Today marks the 150th anniversary of the most despicable act ever committed by members of the Church of Jesus Christ of Latter-Day Saints (unless you believe Fawn Brodie, according to which atrocities by Mormons had by that time become standard fare).
It's clear by now that the Native Americans of the Mountain Meadows area weren't nearly as involved in the murders as the guilt-ridden Mormon participants wanted everyone to believe. But it's also clear--except to the anti-Mormon axe grinders--that the Mountain Meadows Massacre was anything but a large-scale Mormon conspiracy.
A recently released movie places the blame squarely on the shoulders of Brigham Young, although it's not difficult for Michael Medved, a Jew, to identify that allegation as hogwash.
Why would Hollywood release a controversial feature film about alleged Mormon terrorists of 150 years ago while all but ignoring the dangerous Muslim terrorists of today?
The movie industry has pointedly avoided harsh treatment of modern Islamic radicals, but September Dawn (to be released nationally Aug. 24) portrays the 19th century Church of Jesus Christ of Latter-day Saints as a deeply corrupt cult led by an all-powerful, blood-thirsty mass murderer.
The trailer for the film makes clear its hostile point of view, with Terrence Stamp as Brigham Young announcing in portentous and menacing tones: "I am the voice of God. And anyone who doesn't like it will be hewn down."
There's probably some validity to ultimately turning the current Mountain Meadows memorial site over to the Federal Government, but it's a bit over the top to blame the Mormon Church, which actually took the initiative to create the existing memorial several years ago, for holding onto the memorial property at least for the time being.
Mormon basher (and fellow Mormon?) Will Bagley sees no problem in believing the worst about Brigham Young and the Mormon Church.
Historian and author Will Bagley believes Young gave the order and is to blame for the atrocity. The Mormon leader, Bagley says, "acted guilty, lied about it for 20 years and didn't go after the Mormon perpetrators."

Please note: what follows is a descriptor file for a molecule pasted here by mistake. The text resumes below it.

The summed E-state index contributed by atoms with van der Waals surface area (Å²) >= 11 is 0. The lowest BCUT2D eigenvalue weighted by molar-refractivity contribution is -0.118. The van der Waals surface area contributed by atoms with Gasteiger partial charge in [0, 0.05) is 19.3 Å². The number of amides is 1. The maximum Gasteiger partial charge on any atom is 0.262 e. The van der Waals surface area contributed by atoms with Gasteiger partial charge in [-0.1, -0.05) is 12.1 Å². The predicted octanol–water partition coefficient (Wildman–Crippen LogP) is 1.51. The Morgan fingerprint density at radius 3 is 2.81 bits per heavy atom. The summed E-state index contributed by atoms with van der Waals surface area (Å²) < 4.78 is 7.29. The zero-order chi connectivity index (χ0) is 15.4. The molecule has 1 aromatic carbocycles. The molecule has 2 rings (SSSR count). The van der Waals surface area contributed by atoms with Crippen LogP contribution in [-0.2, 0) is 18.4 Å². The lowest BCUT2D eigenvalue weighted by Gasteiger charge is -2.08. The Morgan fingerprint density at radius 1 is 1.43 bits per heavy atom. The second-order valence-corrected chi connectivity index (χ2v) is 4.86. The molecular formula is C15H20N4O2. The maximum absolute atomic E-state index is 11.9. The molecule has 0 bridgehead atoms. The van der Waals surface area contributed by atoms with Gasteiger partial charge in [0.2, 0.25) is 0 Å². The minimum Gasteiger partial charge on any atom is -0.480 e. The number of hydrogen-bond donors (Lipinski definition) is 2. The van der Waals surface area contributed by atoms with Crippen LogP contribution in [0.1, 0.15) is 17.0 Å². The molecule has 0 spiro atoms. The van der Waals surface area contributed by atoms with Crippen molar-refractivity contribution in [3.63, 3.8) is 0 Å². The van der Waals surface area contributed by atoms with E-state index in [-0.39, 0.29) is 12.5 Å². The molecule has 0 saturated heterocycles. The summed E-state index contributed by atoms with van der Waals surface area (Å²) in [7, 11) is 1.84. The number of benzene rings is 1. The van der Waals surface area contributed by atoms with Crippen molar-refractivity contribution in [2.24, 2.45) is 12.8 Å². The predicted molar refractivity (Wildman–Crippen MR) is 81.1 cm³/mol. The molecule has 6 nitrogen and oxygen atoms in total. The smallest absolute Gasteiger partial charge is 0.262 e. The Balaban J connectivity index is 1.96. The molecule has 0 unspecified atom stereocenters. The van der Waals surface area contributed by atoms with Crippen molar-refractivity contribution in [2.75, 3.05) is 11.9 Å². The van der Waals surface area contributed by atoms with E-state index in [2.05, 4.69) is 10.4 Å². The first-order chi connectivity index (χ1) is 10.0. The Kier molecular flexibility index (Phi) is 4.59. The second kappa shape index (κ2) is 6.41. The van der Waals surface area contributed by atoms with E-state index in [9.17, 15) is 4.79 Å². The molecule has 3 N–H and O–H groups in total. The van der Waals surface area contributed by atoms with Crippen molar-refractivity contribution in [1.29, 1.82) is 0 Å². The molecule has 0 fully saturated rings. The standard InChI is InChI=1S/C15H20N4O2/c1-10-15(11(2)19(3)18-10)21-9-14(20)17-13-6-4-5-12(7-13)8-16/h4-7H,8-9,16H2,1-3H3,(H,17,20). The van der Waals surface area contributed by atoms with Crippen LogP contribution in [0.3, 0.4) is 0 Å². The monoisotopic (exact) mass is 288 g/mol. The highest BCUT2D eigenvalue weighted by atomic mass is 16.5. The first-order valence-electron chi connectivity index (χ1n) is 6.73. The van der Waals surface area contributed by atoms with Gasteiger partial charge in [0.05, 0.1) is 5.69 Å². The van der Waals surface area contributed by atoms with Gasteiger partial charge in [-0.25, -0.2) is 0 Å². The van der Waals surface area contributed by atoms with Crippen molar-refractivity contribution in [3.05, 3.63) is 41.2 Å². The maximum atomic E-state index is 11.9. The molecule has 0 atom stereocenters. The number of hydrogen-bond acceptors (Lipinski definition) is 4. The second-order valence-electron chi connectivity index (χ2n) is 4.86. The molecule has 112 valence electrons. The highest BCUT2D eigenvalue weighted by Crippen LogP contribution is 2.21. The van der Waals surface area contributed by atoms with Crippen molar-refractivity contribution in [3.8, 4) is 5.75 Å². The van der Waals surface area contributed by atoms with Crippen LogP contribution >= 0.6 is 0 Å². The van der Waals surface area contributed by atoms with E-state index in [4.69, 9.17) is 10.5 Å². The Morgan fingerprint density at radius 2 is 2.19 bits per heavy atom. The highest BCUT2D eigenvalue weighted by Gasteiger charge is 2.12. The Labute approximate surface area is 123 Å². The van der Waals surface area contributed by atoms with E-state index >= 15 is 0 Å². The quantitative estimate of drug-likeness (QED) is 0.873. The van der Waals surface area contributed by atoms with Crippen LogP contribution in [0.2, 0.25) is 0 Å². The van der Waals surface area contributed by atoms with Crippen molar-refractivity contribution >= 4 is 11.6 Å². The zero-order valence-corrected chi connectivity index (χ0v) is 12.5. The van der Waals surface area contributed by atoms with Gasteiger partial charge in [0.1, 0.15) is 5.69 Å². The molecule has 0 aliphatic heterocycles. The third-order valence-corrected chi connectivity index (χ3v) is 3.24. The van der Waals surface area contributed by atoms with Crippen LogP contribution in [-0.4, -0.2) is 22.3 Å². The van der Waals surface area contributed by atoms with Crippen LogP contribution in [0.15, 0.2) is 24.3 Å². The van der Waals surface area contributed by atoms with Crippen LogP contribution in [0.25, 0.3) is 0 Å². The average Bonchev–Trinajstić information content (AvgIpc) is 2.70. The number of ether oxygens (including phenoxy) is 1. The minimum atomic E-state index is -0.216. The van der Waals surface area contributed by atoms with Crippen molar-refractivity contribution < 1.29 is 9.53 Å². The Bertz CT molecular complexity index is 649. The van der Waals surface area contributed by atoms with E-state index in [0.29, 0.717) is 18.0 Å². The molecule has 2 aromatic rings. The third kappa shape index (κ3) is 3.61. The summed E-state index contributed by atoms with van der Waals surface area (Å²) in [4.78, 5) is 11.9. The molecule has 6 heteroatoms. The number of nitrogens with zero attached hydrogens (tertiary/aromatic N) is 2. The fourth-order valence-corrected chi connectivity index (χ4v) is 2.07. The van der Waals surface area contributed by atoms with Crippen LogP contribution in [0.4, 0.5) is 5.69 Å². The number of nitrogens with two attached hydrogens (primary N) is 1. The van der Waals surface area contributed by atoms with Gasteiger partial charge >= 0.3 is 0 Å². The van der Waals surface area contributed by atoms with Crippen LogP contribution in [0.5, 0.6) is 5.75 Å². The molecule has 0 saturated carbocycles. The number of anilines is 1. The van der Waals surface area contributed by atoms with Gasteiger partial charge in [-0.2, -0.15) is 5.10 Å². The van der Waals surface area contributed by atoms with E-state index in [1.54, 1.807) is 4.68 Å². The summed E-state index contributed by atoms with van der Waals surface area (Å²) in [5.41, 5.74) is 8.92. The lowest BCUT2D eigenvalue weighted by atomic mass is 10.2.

The history surrounding the event is much more nuanced, but easy to ferret out, as this article on the LDS Church website describes.
As the troops were making their way west in the summer of 1857, so were thousands of overland emigrants. Some of these emigrants were Latter-day Saint converts en route to Utah, but most westbound emigrants were headed for California, many with large herds of cattle. The emigration season brought many wagon companies to Utah just as Latter-day Saints were preparing for what they believed would be a hostile military invasion. The Saints had been violently driven from Missouri and Illinois in the prior two decades, and they feared history might repeat itself.
Church president and territorial governor Brigham Young and his advisers formed policies based on that perception. They instructed the people to save their grain and prepare to cache it in the mountains in case they needed to flee there when the troops arrived. Not a kernel of grain was to be wasted or sold to merchants or passing emigrants. The people were also to save their ammunition and get their firearms in working order, and the territory’s militiamen were put on alert to defend the territory against the approaching troops if necessary.
These orders and instructions were shared with leaders throughout the territory. Elder George A. Smith of the Quorum of the Twelve Apostles carried them to southern Utah. He, Brigham Young, and other leaders preached with fiery rhetoric against the enemy they perceived in the approaching army and sought the alliance of Indians in resisting the troops.
It's interesting that we are so enamored by nice round numbers, such as the 2,000 or 3,000 (soon to be 4,000) American troops that have been killed in Iraq, or the 150 years that have elapsed since the Mountain Meadows Massacre. On such occasions as these, we find a sort of solace by dredging up old memories and old wounds. I'm sure the current holding of the entire Mormon church under the microscope for an atrocity that a handful of its members committed will fairly soon pass back into its more common use as the occasional weapon of the anti-Mormon bigot.
Yes, it's clear that Mormons did it. A handful of them. Just like the descendants of slave holders who didn't hold slaves, I am not to blame for what happened at Mountain Meadows. Gordon B. Hinckley, the current leader of the LDS church, isn't either. And accurate historical research has exonerated Brigham Young as well.